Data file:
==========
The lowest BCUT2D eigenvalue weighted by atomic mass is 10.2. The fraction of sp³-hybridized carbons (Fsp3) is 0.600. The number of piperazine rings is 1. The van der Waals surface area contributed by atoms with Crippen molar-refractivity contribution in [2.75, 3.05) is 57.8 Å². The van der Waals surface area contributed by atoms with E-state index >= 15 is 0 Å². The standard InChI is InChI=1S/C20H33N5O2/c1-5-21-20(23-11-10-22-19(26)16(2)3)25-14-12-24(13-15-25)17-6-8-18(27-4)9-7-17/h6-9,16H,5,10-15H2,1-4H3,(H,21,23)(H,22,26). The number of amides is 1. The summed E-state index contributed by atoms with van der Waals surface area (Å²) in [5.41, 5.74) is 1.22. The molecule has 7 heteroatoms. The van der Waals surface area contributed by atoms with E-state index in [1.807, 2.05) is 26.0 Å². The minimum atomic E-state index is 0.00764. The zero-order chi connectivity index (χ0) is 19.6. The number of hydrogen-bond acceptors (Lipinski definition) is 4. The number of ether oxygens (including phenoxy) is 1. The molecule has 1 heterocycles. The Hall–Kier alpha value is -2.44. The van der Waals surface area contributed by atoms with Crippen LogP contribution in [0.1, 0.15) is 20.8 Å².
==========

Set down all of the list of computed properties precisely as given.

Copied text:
The lowest BCUT2D eigenvalue weighted by atomic mass is 10.2. The fraction of sp³-hybridized carbons (Fsp3) is 0.600. The number of piperazine rings is 1. The van der Waals surface area contributed by atoms with Crippen molar-refractivity contribution in [2.75, 3.05) is 57.8 Å². The van der Waals surface area contributed by atoms with E-state index >= 15 is 0 Å². The standard InChI is InChI=1S/C20H33N5O2/c1-5-21-20(23-11-10-22-19(26)16(2)3)25-14-12-24(13-15-25)17-6-8-18(27-4)9-7-17/h6-9,16H,5,10-15H2,1-4H3,(H,21,23)(H,22,26). The number of amides is 1. The summed E-state index contributed by atoms with van der Waals surface area (Å²) in [5.41, 5.74) is 1.22. The molecule has 7 heteroatoms. The van der Waals surface area contributed by atoms with E-state index in [1.807, 2.05) is 26.0 Å². The minimum atomic E-state index is 0.00764. The zero-order chi connectivity index (χ0) is 19.6. The number of hydrogen-bond acceptors (Lipinski definition) is 4. The number of ether oxygens (including phenoxy) is 1. The molecule has 1 heterocycles. The Hall–Kier alpha value is -2.44. The van der Waals surface area contributed by atoms with Crippen LogP contribution in [0.1, 0.15) is 20.8 Å².